The WSANEC leadership council is setting up a program to monitor southern resident killer whales.
The multi-year Southern Resident Killer Whale monitoring program, announced by the council June 30, seeks to remedy the impacts of colonial interruption and restore the balance between orcas and the WSANEC people, according to a news release.
The program has four main goals: restoring the relationship between the kellolemecen (the SENCOTEN word for killer whales) and WSANEC people through increasing understanding of the whales, working with like-minded allies to help them thrive, protecting the mammals from the negative impacts of industry, and ensuring they have an adequate food supply.
The group of First Nations wants to get people out on the water as part of the initiative, on a boat that’s scheduled to arrive in the program’s second year. A working group will include one elder from each of the Tsartlip, Tseycum and Tsawout First Nations, along with two language speakers and two technical workers. The program’s name and logo are being finalized so that they’ll be recognizable out on the water.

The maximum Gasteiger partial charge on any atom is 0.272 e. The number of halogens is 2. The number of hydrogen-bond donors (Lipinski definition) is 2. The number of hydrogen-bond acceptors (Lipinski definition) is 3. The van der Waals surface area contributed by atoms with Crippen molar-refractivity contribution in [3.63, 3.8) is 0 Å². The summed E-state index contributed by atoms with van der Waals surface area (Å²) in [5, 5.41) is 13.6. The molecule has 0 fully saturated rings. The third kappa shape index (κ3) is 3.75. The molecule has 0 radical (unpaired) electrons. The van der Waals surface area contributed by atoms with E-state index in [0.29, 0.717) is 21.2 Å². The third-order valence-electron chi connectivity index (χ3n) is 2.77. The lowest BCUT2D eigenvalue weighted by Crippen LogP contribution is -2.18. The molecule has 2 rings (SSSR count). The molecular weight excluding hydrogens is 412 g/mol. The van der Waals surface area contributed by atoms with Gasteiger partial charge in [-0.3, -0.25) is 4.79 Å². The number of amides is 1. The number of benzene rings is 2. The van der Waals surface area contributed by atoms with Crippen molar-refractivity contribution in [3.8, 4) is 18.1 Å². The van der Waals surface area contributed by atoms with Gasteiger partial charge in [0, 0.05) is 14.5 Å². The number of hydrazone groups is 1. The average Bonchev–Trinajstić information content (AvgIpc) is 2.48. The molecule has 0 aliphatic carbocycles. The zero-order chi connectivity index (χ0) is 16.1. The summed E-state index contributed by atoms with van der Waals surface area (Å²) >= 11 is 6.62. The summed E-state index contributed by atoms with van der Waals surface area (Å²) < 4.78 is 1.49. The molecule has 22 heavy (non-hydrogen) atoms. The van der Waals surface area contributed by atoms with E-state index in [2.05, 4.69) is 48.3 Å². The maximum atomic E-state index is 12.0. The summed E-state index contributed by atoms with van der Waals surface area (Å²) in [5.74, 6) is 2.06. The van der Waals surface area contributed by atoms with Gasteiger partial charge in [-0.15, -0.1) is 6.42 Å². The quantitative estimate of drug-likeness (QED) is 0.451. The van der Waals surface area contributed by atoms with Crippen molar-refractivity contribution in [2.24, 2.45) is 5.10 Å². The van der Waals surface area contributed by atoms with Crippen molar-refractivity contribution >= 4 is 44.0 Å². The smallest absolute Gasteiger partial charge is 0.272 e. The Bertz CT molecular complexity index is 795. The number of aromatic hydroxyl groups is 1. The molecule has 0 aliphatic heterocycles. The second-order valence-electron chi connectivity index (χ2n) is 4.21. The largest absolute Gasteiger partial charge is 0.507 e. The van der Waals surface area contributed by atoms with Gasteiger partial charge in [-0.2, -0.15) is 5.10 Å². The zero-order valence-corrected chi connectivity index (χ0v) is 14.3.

The leadership council said the program will include gathering and implementing traditional knowledge, gathering stories about the whales and reinstating their natural laws. The culturally appropriate data collected will be used by the council and local chiefs in policy recommendations and negotiations.
A goal of the program is to work with environmental groups and governments to improve conditions and food supply for the whales. The council said the program will be also be dedicated to protecting the whales from the negative impacts of the commercial fishing, tourism and illegal poaching industries.
“It’s better to have our guardians out there whose intentions on the waters are based on Indigenous caretaker values and supported by science, versus financial interests,” David Dick, the program’s senior manager, said in the release.
The project plans to hire and train staff next January who will study the whales out on the water. That scientific study will look into the impacts of marine traffic and noise, food competitors and the health of food-source areas. The leadership council said their findings will be shared through educational materials, training programs and field trips.
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